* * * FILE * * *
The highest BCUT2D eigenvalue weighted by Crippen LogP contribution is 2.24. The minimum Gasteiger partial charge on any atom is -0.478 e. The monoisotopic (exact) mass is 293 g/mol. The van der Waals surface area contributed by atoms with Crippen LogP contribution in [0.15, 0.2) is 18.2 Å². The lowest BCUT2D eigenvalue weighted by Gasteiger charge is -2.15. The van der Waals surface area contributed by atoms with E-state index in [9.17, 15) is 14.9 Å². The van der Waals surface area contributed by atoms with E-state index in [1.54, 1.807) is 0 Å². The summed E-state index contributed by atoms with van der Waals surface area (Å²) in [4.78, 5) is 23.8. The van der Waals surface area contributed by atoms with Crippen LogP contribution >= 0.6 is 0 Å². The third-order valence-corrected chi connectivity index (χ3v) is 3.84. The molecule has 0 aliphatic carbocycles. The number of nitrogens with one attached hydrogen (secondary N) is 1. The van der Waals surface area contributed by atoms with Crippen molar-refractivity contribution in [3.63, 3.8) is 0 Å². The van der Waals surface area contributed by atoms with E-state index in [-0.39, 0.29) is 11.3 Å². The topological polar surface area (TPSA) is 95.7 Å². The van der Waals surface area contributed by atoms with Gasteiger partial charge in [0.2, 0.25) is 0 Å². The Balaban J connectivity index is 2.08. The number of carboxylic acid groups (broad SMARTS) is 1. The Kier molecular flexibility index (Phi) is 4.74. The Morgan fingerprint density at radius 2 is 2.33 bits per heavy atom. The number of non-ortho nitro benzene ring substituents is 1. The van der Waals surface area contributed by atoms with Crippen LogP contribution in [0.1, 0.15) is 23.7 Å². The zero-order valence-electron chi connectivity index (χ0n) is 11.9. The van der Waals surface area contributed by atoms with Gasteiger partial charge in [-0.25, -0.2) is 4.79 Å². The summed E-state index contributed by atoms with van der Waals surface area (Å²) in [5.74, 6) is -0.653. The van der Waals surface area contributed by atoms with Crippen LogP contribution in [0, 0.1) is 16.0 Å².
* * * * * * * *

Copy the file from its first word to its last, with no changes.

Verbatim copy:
The highest BCUT2D eigenvalue weighted by Crippen LogP contribution is 2.24. The minimum Gasteiger partial charge on any atom is -0.478 e. The monoisotopic (exact) mass is 293 g/mol. The van der Waals surface area contributed by atoms with Crippen LogP contribution in [0.15, 0.2) is 18.2 Å². The lowest BCUT2D eigenvalue weighted by Gasteiger charge is -2.15. The van der Waals surface area contributed by atoms with E-state index in [9.17, 15) is 14.9 Å². The van der Waals surface area contributed by atoms with E-state index in [1.54, 1.807) is 0 Å². The summed E-state index contributed by atoms with van der Waals surface area (Å²) in [4.78, 5) is 23.8. The van der Waals surface area contributed by atoms with Crippen LogP contribution >= 0.6 is 0 Å². The third-order valence-corrected chi connectivity index (χ3v) is 3.84. The molecule has 0 aliphatic carbocycles. The number of nitrogens with one attached hydrogen (secondary N) is 1. The van der Waals surface area contributed by atoms with Crippen molar-refractivity contribution in [3.63, 3.8) is 0 Å². The van der Waals surface area contributed by atoms with E-state index in [-0.39, 0.29) is 11.3 Å². The topological polar surface area (TPSA) is 95.7 Å². The van der Waals surface area contributed by atoms with Gasteiger partial charge in [0.2, 0.25) is 0 Å². The Balaban J connectivity index is 2.08. The number of carboxylic acid groups (broad SMARTS) is 1. The Kier molecular flexibility index (Phi) is 4.74. The Morgan fingerprint density at radius 2 is 2.33 bits per heavy atom. The number of non-ortho nitro benzene ring substituents is 1. The van der Waals surface area contributed by atoms with Crippen LogP contribution in [0.1, 0.15) is 23.7 Å². The zero-order valence-electron chi connectivity index (χ0n) is 11.9. The van der Waals surface area contributed by atoms with Gasteiger partial charge in [-0.25, -0.2) is 4.79 Å². The summed E-state index contributed by atoms with van der Waals surface area (Å²) in [5.74, 6) is -0.653. The van der Waals surface area contributed by atoms with Crippen LogP contribution in [0, 0.1) is 16.0 Å².